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the tummy-twisting bloat/GDV doggy devastation

By July 2, 2014February 4th, 2018Family
a photo of Kody, a shepherd/akita/chow mix

Kody as a young man, circa 2002

If you came to this page because you googled your dog’s symptoms (retching but no vomit, drooling, pale gums, abdominal pain, distended belly), stop. If you suspect bloat, or gastric dilation and volvulus (GDV), you’re in the middle of a vet emergency and you need to GO NOW.

Our thirteen year old German Shepherd/Akita shelter baby has been in good health his entire life, besides hip dysplasia developed as a puppy. He is a quiet, respectable, gentle dog, fiercely loyal and loving to his human packmates. Last Tuesday the 24th of June, 2014, after eating a portion of his dry food, Kody began retching and drooling. He moved to the door, so my boyfriend let him outside. Nathan followed him out because of his odd movements and the way he was hacking. He yelled for me and when I got outside, Kody was almost to the neighbor’s yard. This was another warning sign, as he knows our yard boundaries. He was seeking solitude, wanting to avoid being seen in pain/weakness. He was so hunched over that he was almost walking on his hindquarters, in obvious pain in the abdominal area. He finally laid out flat on his belly, legs forward, still hunched and eyes wincing. Nathan was looking up the retching, drooling, hunching symptoms as we followed Kody. We left him briefly outside to grab car keys once he figured out it was a vet emergency. When we got him up and moving again (he knew he needed help), his belly was noticeably distended. We were fairly certain it was bloat, and that time was critical.

The emergency vet staff quickly took action. We opted for surgery late that night, even though the vet warned that you never know what you might find when you open up an old dog. They first decompressed his tummy and emptied it. It was like a twisted balloon in there, slowing bloodflow to the heart and stopping blood from getting past the tummy. This is one reason time is critical, as the longer you take to get to this step the worse off the inner organs will be. Another reason – the MAIN reason to rush – is that the pain is agonizing, the dog is in shock, and the heart is racing.

While Kody was being stabilized, they ran bloodwork to better guess his odds of survival. When counts were in the clear, and x-rays showed no other signs of alarm, they cut him open. The surgery, called gastropexy, tacked his stomach into a normal position by attaching it to his ribs. Without the surgery, his odds of rebloating were 75%. Now, he has a 6% risk of rebloat. In surgery, the vet was also able to see his tissue was pink and healthy, which meant we caught it before any more serious damage could be done. 

Kody had to be transferred to his regular vet the morning of the surgery, and complications (sutures popping open) led to a second surgery the same afternoon. They loaned a stretcher so that we could safely transport him back to the ER vet for overnight care. He began eating that night, and showing a little of his stubborn personality to the staff. They gave him a meatball, and then a medicated meatball. (He is taking Tramadol and Carprofen for pain, Zenequin for antibiotics, Metaclopromide for digestion) He gobbled the first but turned down the med one, turning his back on the staff with a huff of indignation.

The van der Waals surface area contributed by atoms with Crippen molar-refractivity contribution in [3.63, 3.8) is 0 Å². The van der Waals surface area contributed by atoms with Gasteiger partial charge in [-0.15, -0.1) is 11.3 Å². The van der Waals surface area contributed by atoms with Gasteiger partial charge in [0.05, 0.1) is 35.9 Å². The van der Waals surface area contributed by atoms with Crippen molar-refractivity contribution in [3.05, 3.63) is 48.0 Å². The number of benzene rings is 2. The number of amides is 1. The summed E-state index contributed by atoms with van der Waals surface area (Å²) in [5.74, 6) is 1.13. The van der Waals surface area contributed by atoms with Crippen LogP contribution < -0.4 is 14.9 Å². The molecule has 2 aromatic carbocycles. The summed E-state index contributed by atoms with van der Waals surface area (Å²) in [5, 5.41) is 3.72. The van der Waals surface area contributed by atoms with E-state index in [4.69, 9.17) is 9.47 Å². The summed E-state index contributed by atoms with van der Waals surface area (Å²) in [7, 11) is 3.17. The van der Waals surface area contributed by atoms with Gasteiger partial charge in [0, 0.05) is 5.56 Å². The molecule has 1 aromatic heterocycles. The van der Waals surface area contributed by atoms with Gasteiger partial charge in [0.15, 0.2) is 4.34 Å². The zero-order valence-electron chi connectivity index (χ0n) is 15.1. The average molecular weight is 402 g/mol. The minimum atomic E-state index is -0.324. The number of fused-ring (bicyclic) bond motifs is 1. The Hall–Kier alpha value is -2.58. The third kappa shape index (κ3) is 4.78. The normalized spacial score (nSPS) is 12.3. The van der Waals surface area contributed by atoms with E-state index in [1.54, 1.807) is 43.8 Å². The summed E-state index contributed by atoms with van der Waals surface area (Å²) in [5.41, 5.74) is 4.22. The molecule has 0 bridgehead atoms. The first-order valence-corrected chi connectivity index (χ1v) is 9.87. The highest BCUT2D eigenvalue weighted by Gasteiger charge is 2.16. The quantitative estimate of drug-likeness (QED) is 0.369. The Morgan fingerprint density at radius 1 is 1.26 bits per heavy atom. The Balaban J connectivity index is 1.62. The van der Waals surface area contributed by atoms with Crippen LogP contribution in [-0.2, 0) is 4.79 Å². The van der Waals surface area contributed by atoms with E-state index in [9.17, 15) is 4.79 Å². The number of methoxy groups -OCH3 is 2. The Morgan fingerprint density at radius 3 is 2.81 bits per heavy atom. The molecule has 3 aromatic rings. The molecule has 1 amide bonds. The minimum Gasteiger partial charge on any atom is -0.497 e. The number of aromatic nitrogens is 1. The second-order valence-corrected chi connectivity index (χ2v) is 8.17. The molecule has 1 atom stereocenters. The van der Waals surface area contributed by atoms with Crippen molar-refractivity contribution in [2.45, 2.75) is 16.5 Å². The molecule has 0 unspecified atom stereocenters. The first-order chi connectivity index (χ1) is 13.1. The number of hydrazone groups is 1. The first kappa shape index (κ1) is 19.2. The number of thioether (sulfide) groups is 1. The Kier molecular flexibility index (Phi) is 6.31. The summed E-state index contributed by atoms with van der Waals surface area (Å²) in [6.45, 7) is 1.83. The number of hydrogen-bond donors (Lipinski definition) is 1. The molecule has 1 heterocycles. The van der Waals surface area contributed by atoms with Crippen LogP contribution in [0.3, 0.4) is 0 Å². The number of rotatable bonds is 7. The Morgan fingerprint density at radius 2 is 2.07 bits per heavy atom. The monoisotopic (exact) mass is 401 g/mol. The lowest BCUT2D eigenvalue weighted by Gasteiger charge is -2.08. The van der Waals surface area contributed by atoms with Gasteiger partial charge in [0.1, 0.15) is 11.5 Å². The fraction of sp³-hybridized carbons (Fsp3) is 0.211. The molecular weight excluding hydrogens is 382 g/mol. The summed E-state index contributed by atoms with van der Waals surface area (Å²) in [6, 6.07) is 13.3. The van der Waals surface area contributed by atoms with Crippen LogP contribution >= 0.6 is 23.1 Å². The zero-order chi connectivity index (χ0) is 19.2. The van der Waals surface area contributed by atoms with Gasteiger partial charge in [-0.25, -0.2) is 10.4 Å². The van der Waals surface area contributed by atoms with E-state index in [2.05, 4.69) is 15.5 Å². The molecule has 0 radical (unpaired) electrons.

Kody was released to our care Thursday morning. Nathan made a stretcher to keep him safe in the car. At first, we restricted him to a small area of the living room. We used two couches to block a spot by the sliding doors, giving easy access to outside. I slept on the couch all weekend to keep an eye on him. Each day was a little better, a little easier. After the critical 48 hour period, we blocked off the kitchen and living room for him, giving mobility but not much. Now, he has access to the main floor and the sunny white room that he loves (for the view, and the carpets). He eats many small low fat soft food meals throughout the day, instead of two dry food meals per day. We added pumpkin to his diet as a safe fiber-rich “treat.” He’s still not allowed to jump or run or get too excited, but those chipmunks and squirrels better watch out when we get these staples removed next week. Lawn enforcement will be ruthless 🙂

In this situation, the fast actions of Nathan, the ER vets, and the Banfield staff kept Kody’s beautiful soul in his beautiful, furry manbeast body. He is an old man, but life is priceless and he still has so much love to give. This dog has touched so many lives, but surviving GDV serves as a harsh reminder that our world is so fragile, and our spark can be snuffed out at any moment. Treasure each cuddle and every tummy rub. He won’t be here our whole lives, but while he is, he makes our lives whole.

One Comment

  • Dusky says:

    Bloat (also called gastric dilation and volvulus, or GDV) is a life-threatening emergency. It is caused by the twisting of the stomach along its axis and the accumulation of gas with or without fluid in the stomach.

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